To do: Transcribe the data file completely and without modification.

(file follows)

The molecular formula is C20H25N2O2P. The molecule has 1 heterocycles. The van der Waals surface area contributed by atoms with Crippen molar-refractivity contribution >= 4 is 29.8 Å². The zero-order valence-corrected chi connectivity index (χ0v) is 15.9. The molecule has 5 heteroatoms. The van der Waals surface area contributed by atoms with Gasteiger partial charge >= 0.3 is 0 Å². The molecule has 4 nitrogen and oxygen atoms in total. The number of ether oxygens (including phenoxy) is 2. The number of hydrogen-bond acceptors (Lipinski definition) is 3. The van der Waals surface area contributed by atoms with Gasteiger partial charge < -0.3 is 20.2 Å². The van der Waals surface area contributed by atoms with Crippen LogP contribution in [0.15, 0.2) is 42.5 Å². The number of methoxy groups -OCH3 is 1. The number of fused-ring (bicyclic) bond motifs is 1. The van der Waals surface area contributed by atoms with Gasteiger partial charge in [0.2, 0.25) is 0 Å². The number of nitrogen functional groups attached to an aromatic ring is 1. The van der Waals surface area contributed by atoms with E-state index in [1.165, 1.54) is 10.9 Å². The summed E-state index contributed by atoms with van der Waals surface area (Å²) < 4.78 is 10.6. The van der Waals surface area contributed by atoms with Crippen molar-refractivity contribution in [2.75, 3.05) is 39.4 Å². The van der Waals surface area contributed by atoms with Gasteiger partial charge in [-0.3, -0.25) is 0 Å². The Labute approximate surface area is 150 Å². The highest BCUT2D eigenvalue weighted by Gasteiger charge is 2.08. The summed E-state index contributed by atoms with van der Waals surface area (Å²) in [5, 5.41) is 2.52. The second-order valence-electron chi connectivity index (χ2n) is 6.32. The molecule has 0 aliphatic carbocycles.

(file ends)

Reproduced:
The molecular formula is C20H25N2O2P. The molecule has 1 heterocycles. The van der Waals surface area contributed by atoms with Crippen molar-refractivity contribution >= 4 is 29.8 Å². The zero-order valence-corrected chi connectivity index (χ0v) is 15.9. The molecule has 5 heteroatoms. The van der Waals surface area contributed by atoms with Gasteiger partial charge >= 0.3 is 0 Å². The molecule has 4 nitrogen and oxygen atoms in total. The number of ether oxygens (including phenoxy) is 2. The number of hydrogen-bond acceptors (Lipinski definition) is 3. The van der Waals surface area contributed by atoms with Gasteiger partial charge < -0.3 is 20.2 Å². The van der Waals surface area contributed by atoms with Crippen LogP contribution in [0.15, 0.2) is 42.5 Å². The number of methoxy groups -OCH3 is 1. The number of fused-ring (bicyclic) bond motifs is 1. The van der Waals surface area contributed by atoms with Gasteiger partial charge in [0.2, 0.25) is 0 Å². The number of nitrogen functional groups attached to an aromatic ring is 1. The van der Waals surface area contributed by atoms with E-state index in [1.165, 1.54) is 10.9 Å². The summed E-state index contributed by atoms with van der Waals surface area (Å²) < 4.78 is 10.6. The van der Waals surface area contributed by atoms with Crippen molar-refractivity contribution in [2.75, 3.05) is 39.4 Å². The van der Waals surface area contributed by atoms with Gasteiger partial charge in [-0.3, -0.25) is 0 Å². The Labute approximate surface area is 150 Å². The highest BCUT2D eigenvalue weighted by Gasteiger charge is 2.08. The summed E-state index contributed by atoms with van der Waals surface area (Å²) in [5, 5.41) is 2.52. The second-order valence-electron chi connectivity index (χ2n) is 6.32. The molecule has 0 aliphatic carbocycles.